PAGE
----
Catboat build idea is a floater

Catboat building is virtually an extinct skill in the Cayman Islands although as a nation of former seafarers previous generations made them at will.

Now a new generation of catboat builders may emerge thanks to the foresight of Bernie Bush, the festival director of Pirates Week and Mark O’Sullivan, an Englishman recently arrived in the Cayman Islands who builds boats for a living.

They organised for six wooden boats built by schoolkids to race each other at Pirates Week. It was an immense success. The mouse boats were designed by Gavin Atkin.

The John Gray pupils that built their boat were Aleks Beckford, Olden Bodden, Shaun Bodden, Nelson Castro, Trey Cornwall, Finigan Huffington, Sidney McField, David Parsons-Rojas and Roger Swaby.

The Clifton Hunter pupils involved were Michael Dawes, Anthony Hibbert, Shania Espinoza Britton, Dimitri Hunter, Joseph Jackson, Chevar Taylor, Adrian Tracey and David Unick.

“Bernie organised for HSBC to provide the materials and I went into John Gray and Clifton Hunter schools to teach the kids how to build three boats each,” O’Sullivan said.

“On the Saturday of the paper boat race the kids raced in their boats around the island in George Town harbour. They are made of plywood and the idea is that you can make a boat out of materials you can get in hardware store anywhere in the world, costing less than $200.

“It worked out that they spent about 15 hours making each boat and they went in on Saturdays to get them finished on time.”

The Lion Aquatic Centre graciously allowed the kids to test their boats there. O’Sullivan is pleased that they got practical experience.

“It is one thing to sit in lessons and do stuff but it’s another thing to get into a boat and trust that your school uniform is going to be dry at the end of it with the work you’ve done yourself.

“Even if you make a cake and take it home, mum’s always going to tell you it tastes nice. The water doesn’t care. If your boat is bad, you’re going to sink.”

O’Sullivan has done this project in London with youths and never have six boats built collectively not had at least one leak. “As far as I’m concerned, boat building is in Cayman blood. The evidence is there, the water don’t joke.

“The whole idea of this is because the Cayman Islands catboat builders are like ninja masters and the level of skill and knowledge into building a catboat is pretty much lost.

“You can pay thousands to learn those kinds of skills. Tradition on the Island is that people grew up learning that. Unfortunately, people are not growing up learning that.

“If you take a 14-year-old today and suggest building a catboat, it would take him years. They haven’t got that much patience. But if you say we’re going to build a boat in three weeks then you’ve planted the seed in their brain.”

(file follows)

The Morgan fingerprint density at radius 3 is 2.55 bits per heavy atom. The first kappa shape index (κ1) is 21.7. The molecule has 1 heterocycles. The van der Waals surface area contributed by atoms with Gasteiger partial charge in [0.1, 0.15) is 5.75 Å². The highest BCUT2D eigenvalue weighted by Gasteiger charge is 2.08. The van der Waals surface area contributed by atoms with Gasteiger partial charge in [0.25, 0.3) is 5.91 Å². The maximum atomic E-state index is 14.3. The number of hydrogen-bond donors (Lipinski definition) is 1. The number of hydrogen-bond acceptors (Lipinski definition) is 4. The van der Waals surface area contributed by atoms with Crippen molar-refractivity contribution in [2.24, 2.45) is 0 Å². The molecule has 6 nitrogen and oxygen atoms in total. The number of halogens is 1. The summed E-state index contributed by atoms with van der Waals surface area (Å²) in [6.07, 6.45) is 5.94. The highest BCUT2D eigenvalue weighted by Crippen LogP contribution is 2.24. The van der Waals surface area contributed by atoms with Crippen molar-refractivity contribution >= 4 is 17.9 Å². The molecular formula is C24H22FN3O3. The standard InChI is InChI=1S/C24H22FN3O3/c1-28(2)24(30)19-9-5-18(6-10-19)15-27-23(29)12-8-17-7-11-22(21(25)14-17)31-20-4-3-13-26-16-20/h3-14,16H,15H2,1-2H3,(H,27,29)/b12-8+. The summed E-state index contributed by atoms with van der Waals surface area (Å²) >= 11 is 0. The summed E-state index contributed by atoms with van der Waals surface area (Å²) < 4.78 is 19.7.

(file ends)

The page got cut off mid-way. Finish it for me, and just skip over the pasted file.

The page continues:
O’Sullivan intends to build more boats at schools, “a little more complicated this time and hopefully they will be able to go to the catboat club and make their own.”

He added: “Next year we hope to develop the regatta by the secondary schools building rowing boats and plywood catboats and the students learn to make the rope to rig them and the primary schools build mouse boats.”

Bush said: “One of the things I was instructed to do by the Premier when I took over Pirates Week was to see what I could do to highlight our heritage and culture.

“And when Mark and Chris Bounds (a teacher at Clifton Hunter) invited me to a meeting and showed me the proposal, by the time I’d finished the first page of three I was sold on the project.

“Like Mark, I realised that these youngsters have a short attention span. So the first thing is that you have to capture them and these little boats were the perfect thing.

“I’m not just thinking of catboats but as a member of the Olympic Committee, I’m also thinking of rowing boats in the future.”

Bush approached HSBC to sponsor the project and through Gonzallo Jalles found them helpful. “All HSBC said we should do was get the materials and they would sign for me.

“When we had the race in Pirates Week it was something to behold. It was something to see these six young men go out and race around the dock and come back in.

“The boat that came last was actually the one everyone was cheering for. As the young man launched the boat, a wave came and filled it with water.

“He never gave up. He would take three strokes with the paddle then three strokes to bail the water out. He finished and the boat never sank. To me it was a beautiful beginning.

“Since then I’ve seen a couple of those kids in the street and they’ve asked me how soon the next race will be.

It was the first of the HSBC three-race series with the other two to go in the New Year.

Bush added: “We’re looking to build a seventh boat so that all four of the houses at John Gray and three from Clifton Hunter can be represented.

“So it’s a good beginning. I’d like to say a special thanks to HSBC and AL Thompson for giving us a discount on the products. Thanks also to Mark, Mr Bounds, Paula Elsley and Rafael Bodden and also Michael Myles who has helped us with this programme.

“Ultimately, I can see this programme working successfully with the catboat association and the Olympic Committee. Mark has a special way of working with the kids. They’re really comfortable with him so he gets the best out of them.”

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